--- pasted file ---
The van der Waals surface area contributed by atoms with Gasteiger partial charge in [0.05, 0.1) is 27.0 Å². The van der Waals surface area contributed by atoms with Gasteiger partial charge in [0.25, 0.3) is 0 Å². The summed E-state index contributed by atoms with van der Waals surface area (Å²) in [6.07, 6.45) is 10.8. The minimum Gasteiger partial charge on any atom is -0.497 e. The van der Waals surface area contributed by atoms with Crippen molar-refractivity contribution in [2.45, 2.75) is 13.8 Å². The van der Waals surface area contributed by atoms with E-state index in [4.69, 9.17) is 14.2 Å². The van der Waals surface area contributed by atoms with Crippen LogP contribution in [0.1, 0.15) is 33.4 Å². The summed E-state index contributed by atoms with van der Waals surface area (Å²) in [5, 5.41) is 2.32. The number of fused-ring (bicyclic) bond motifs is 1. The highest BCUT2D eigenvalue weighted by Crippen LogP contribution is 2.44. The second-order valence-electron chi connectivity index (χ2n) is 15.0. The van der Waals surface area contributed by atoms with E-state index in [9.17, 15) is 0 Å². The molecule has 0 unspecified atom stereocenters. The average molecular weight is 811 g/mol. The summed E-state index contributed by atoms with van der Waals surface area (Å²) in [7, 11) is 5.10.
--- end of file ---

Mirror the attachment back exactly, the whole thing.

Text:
The van der Waals surface area contributed by atoms with Gasteiger partial charge in [0.05, 0.1) is 27.0 Å². The van der Waals surface area contributed by atoms with Gasteiger partial charge in [0.25, 0.3) is 0 Å². The summed E-state index contributed by atoms with van der Waals surface area (Å²) in [6.07, 6.45) is 10.8. The minimum Gasteiger partial charge on any atom is -0.497 e. The van der Waals surface area contributed by atoms with Crippen molar-refractivity contribution in [2.45, 2.75) is 13.8 Å². The van der Waals surface area contributed by atoms with E-state index in [4.69, 9.17) is 14.2 Å². The van der Waals surface area contributed by atoms with Crippen LogP contribution in [0.1, 0.15) is 33.4 Å². The summed E-state index contributed by atoms with van der Waals surface area (Å²) in [5, 5.41) is 2.32. The number of fused-ring (bicyclic) bond motifs is 1. The highest BCUT2D eigenvalue weighted by Crippen LogP contribution is 2.44. The second-order valence-electron chi connectivity index (χ2n) is 15.0. The van der Waals surface area contributed by atoms with E-state index in [9.17, 15) is 0 Å². The molecule has 0 unspecified atom stereocenters. The average molecular weight is 811 g/mol. The summed E-state index contributed by atoms with van der Waals surface area (Å²) in [7, 11) is 5.10.